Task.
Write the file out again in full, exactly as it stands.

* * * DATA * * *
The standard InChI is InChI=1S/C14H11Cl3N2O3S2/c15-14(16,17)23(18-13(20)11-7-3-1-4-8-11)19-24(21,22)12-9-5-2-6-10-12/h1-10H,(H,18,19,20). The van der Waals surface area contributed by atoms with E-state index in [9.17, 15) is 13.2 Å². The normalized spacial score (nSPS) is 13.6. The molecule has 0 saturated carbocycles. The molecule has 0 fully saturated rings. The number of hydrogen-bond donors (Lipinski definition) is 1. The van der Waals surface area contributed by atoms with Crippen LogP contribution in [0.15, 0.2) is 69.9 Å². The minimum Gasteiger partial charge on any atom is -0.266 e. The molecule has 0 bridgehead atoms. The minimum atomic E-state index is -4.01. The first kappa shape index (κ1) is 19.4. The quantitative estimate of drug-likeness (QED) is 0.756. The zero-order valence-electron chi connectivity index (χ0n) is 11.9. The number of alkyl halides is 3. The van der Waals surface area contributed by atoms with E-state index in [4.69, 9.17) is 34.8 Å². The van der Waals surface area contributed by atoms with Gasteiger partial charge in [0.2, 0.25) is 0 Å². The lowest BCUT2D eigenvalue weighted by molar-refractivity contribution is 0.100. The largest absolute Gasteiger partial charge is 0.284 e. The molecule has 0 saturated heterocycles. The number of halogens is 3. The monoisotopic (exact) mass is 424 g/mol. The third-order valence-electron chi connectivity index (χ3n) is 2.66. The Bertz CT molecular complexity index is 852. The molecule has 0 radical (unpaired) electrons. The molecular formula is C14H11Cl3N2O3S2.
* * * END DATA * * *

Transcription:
The standard InChI is InChI=1S/C14H11Cl3N2O3S2/c15-14(16,17)23(18-13(20)11-7-3-1-4-8-11)19-24(21,22)12-9-5-2-6-10-12/h1-10H,(H,18,19,20). The van der Waals surface area contributed by atoms with E-state index in [9.17, 15) is 13.2 Å². The normalized spacial score (nSPS) is 13.6. The molecule has 0 saturated carbocycles. The molecule has 0 fully saturated rings. The number of hydrogen-bond donors (Lipinski definition) is 1. The van der Waals surface area contributed by atoms with Crippen LogP contribution in [0.15, 0.2) is 69.9 Å². The minimum Gasteiger partial charge on any atom is -0.266 e. The molecule has 0 bridgehead atoms. The minimum atomic E-state index is -4.01. The first kappa shape index (κ1) is 19.4. The quantitative estimate of drug-likeness (QED) is 0.756. The zero-order valence-electron chi connectivity index (χ0n) is 11.9. The number of alkyl halides is 3. The van der Waals surface area contributed by atoms with E-state index in [4.69, 9.17) is 34.8 Å². The van der Waals surface area contributed by atoms with Gasteiger partial charge in [0.2, 0.25) is 0 Å². The lowest BCUT2D eigenvalue weighted by molar-refractivity contribution is 0.100. The largest absolute Gasteiger partial charge is 0.284 e. The molecule has 0 saturated heterocycles. The number of halogens is 3. The monoisotopic (exact) mass is 424 g/mol. The third-order valence-electron chi connectivity index (χ3n) is 2.66. The Bertz CT molecular complexity index is 852. The molecule has 0 radical (unpaired) electrons. The molecular formula is C14H11Cl3N2O3S2.